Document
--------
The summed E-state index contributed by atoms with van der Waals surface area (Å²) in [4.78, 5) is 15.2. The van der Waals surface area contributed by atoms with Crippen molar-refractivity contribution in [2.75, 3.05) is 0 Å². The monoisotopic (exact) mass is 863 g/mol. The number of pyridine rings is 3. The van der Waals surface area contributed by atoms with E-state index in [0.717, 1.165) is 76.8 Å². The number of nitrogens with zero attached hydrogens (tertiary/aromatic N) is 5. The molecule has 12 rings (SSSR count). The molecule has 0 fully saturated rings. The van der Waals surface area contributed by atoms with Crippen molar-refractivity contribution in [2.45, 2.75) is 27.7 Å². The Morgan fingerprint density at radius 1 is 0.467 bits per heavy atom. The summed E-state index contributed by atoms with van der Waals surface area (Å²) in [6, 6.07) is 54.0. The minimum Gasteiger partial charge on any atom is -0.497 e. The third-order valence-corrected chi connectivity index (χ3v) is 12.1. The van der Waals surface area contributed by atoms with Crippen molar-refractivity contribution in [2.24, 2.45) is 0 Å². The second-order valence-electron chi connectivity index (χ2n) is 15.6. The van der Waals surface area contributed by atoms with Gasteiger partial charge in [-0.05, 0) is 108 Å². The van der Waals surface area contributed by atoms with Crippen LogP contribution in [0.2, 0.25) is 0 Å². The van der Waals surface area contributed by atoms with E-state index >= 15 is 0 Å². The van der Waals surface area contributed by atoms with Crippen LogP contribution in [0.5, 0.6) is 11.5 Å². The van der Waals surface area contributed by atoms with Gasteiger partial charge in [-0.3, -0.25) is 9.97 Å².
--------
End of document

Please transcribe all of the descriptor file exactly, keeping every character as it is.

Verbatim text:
The summed E-state index contributed by atoms with van der Waals surface area (Å²) in [4.78, 5) is 15.2. The van der Waals surface area contributed by atoms with Crippen molar-refractivity contribution in [2.75, 3.05) is 0 Å². The monoisotopic (exact) mass is 863 g/mol. The number of pyridine rings is 3. The van der Waals surface area contributed by atoms with E-state index in [0.717, 1.165) is 76.8 Å². The number of nitrogens with zero attached hydrogens (tertiary/aromatic N) is 5. The molecule has 12 rings (SSSR count). The molecule has 0 fully saturated rings. The van der Waals surface area contributed by atoms with Crippen molar-refractivity contribution in [2.45, 2.75) is 27.7 Å². The Morgan fingerprint density at radius 1 is 0.467 bits per heavy atom. The summed E-state index contributed by atoms with van der Waals surface area (Å²) in [6, 6.07) is 54.0. The minimum Gasteiger partial charge on any atom is -0.497 e. The third-order valence-corrected chi connectivity index (χ3v) is 12.1. The van der Waals surface area contributed by atoms with Crippen molar-refractivity contribution in [2.24, 2.45) is 0 Å². The second-order valence-electron chi connectivity index (χ2n) is 15.6. The van der Waals surface area contributed by atoms with Gasteiger partial charge in [-0.05, 0) is 108 Å². The van der Waals surface area contributed by atoms with Crippen LogP contribution in [0.2, 0.25) is 0 Å². The van der Waals surface area contributed by atoms with E-state index >= 15 is 0 Å². The van der Waals surface area contributed by atoms with Crippen LogP contribution in [0.5, 0.6) is 11.5 Å². The van der Waals surface area contributed by atoms with Gasteiger partial charge in [-0.3, -0.25) is 9.97 Å².